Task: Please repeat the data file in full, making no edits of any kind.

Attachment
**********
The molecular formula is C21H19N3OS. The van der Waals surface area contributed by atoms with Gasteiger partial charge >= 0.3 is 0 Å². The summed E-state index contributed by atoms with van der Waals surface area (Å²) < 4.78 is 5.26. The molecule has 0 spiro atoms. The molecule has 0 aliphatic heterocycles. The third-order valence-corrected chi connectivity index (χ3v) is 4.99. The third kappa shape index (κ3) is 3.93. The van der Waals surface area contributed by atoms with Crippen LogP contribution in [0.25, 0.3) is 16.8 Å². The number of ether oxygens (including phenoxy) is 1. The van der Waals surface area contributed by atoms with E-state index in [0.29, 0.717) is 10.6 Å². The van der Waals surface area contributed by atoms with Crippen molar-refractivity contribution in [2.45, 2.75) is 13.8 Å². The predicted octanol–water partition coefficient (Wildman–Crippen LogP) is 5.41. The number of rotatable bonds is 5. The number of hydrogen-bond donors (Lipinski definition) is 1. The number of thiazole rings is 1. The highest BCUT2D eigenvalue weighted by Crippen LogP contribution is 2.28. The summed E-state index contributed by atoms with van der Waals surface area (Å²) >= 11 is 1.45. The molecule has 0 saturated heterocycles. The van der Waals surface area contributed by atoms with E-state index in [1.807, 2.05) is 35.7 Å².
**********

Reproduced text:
The molecular formula is C21H19N3OS. The van der Waals surface area contributed by atoms with Gasteiger partial charge >= 0.3 is 0 Å². The summed E-state index contributed by atoms with van der Waals surface area (Å²) < 4.78 is 5.26. The molecule has 0 spiro atoms. The molecule has 0 aliphatic heterocycles. The third-order valence-corrected chi connectivity index (χ3v) is 4.99. The third kappa shape index (κ3) is 3.93. The van der Waals surface area contributed by atoms with Crippen LogP contribution in [0.25, 0.3) is 16.8 Å². The number of ether oxygens (including phenoxy) is 1. The van der Waals surface area contributed by atoms with E-state index in [0.29, 0.717) is 10.6 Å². The van der Waals surface area contributed by atoms with Crippen molar-refractivity contribution in [2.45, 2.75) is 13.8 Å². The predicted octanol–water partition coefficient (Wildman–Crippen LogP) is 5.41. The number of rotatable bonds is 5. The number of hydrogen-bond donors (Lipinski definition) is 1. The number of thiazole rings is 1. The highest BCUT2D eigenvalue weighted by Crippen LogP contribution is 2.28. The summed E-state index contributed by atoms with van der Waals surface area (Å²) >= 11 is 1.45. The molecule has 0 saturated heterocycles. The van der Waals surface area contributed by atoms with E-state index in [1.807, 2.05) is 35.7 Å².